Home Archives March 19, 2014


My Two Cents

by Stephen Scalf

Rank Humor Part 2

Last week I wrote about an experience while I was stationed at Fort Carson, Colorado and got the better of my company commander. He wanted to bust down (take rank from) one of my soldiers for sleeping in the vehicle, but then I caught the commander doing the exact same thing. He ordered me not to say anything about what I saw, and I told him he needed to “accidentally” forget to punish my soldier.
But that wasn’t the end of the story.
As you can imagine, after that, my company commander sort of had it out for me and decided he was going to take me down a notch or two – probably hoping to take some of my rank in the process, as well.
As I wrote last week, it was winter in Colorado, and although it was cold outside, there wasn’t any snow on the ground. We placed our truck just inside the tree line and under a camouflage net to help conceal it. Since we didn’t have a tent, we slept on the ground right at the edge of the tree line, close enough to the vehicle that we could get to it quickly, but far enough away that the engine sound and exhaust fumes wouldn’t be a problem.
The tree line formed almost a perfect 90 degree angle, so two of us set up on one side of the angle and two on the other, with some distance between us
One night, there was a break in the exercise. We still had to keep our security, but we didn’t have to man our equipment with two people continuously, which meant we could get some much needed rest. With four of us on the team, we pulled three hour guard shifts throughout the night.
I pulled the first shift from 8-11 p.m. then woke up the next person before crawling into my sleeping bag. We put a sleeping pad on the ground, then part of our poncho, then the sleeping bag. We’d take our uniforms off and lay them on top of the sleeping bag, then wrap the poncho over the top of us and tuck it in underneath us. Our rifles we kept with us in our sleeping bags. In spite of the cold, it was surprisingly warm and comfortable.
I had been sound asleep when I heard some kind of a commotion. It sounded like someone shouted “Charge! Attack!” followed by all sorts of yelling coming from multiple directions. As my eyes flew open, I instinctively grabbed my rifle, but could barely see anything. I could tell it was light outside, but the daylight seemed weak and filtered. I sat up and realized I had been buried under about six inches of snow.
The first thing I saw was a squad of soldiers, apparently trying to attack our camp. I raised my rifle, quickly chambered a round, and started firing.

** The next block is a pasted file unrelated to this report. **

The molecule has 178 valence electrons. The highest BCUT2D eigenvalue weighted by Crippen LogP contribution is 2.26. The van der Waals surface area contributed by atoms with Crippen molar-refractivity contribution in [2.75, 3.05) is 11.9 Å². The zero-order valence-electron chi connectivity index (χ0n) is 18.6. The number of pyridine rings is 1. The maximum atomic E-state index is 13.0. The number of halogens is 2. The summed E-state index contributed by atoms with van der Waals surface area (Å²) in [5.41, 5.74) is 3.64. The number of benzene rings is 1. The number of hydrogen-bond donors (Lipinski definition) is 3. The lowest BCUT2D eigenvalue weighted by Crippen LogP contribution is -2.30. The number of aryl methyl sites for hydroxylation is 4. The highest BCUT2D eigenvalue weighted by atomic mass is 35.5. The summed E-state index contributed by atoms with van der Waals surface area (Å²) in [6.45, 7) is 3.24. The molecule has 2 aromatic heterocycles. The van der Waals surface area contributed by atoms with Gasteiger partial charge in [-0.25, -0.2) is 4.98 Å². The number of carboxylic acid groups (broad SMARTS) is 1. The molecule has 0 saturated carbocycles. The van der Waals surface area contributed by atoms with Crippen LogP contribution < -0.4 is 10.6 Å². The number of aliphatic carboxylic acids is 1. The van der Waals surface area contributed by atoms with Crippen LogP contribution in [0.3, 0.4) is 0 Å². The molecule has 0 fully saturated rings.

Now – this was a military exercise. Instead of real bullets, we were firing blanks. We also had what was called M.I.L.E.S. equipment – gear that converted our rifles into the military equivalent of laser tag, so when you are aiming at another soldier when you fire, their laser gear goes off and they are “dead.”
When I popped up out of the snow and started shooting, so did the other two soldiers on my team. And with us in the angled corner formed by the tree line, we formed a perfect L-shaped ambush.
The three or four soldiers who had “survived” our fire charged past us into the trees – unfortunately for them directly towards our fourth team member who had been on guard, and who quickly finished them off.
When the gunfire ended, the only sound left was the high-pitched wailing of the “dead” soldiers’ laser gear. At that moment, the company commander appeared, coming to gloat. It turns out he had coordinated the attack with a neighboring Infantry unit that was also participating in the exercise.
When the commander saw we had wiped out the Infantry squad without any of our team members being shot, he was livid. But the Infantry squad leader pointed out our superior positioning, our perfect cover and concealment, comparing the commander’s action in ordering in the Infantry to General Custer at Little Big Horn. The squad leader came over, shook my hand, and said he’d be honored to have me on his squad, any day.
And so, with both the attack and the company commander’s plan for revenge thwarted, I lived to see another day.
That incident had a couple of unintended consequences, though. First, the company commander began to respect me, rather than hate me; and second, realizing I had been spared by luck, more than skill, I woke up to my responsibilities and vowed to become the kind of leader that Infantry squad leader thought I already was.

And that’s my two cents,
Steve Scalf

Sharing a Smile

by Tom Metcalfe

Just a Pinch of Green

Next Monday (March 17) is St Patrick’s Day. St. Patrick is among the three most well-known of the Saints – St. Valentine, St. Nicholas, and St. Patrick. Legend of his driving the snakes from Ireland, is probably what most of us non-Catholics know most about St. Patrick. We also know that we must wear green on St. Patrick’s Day, in order to avoid being pinched. What about that traditional Irish meal of corned beef and cabbage? Hold on! Let’s take a look at each of these thoughts.
First, Before Patrick was a Saint, he was born in Scotland, not Ireland. He was captured, as a boy of 14, by a raiding party, and taken to Ireland as a slave to tend sheep. He learned the language and turned to God through prayers. To make a long story short he became, essentially, a missionary to the pagans who resided in Ireland at that time.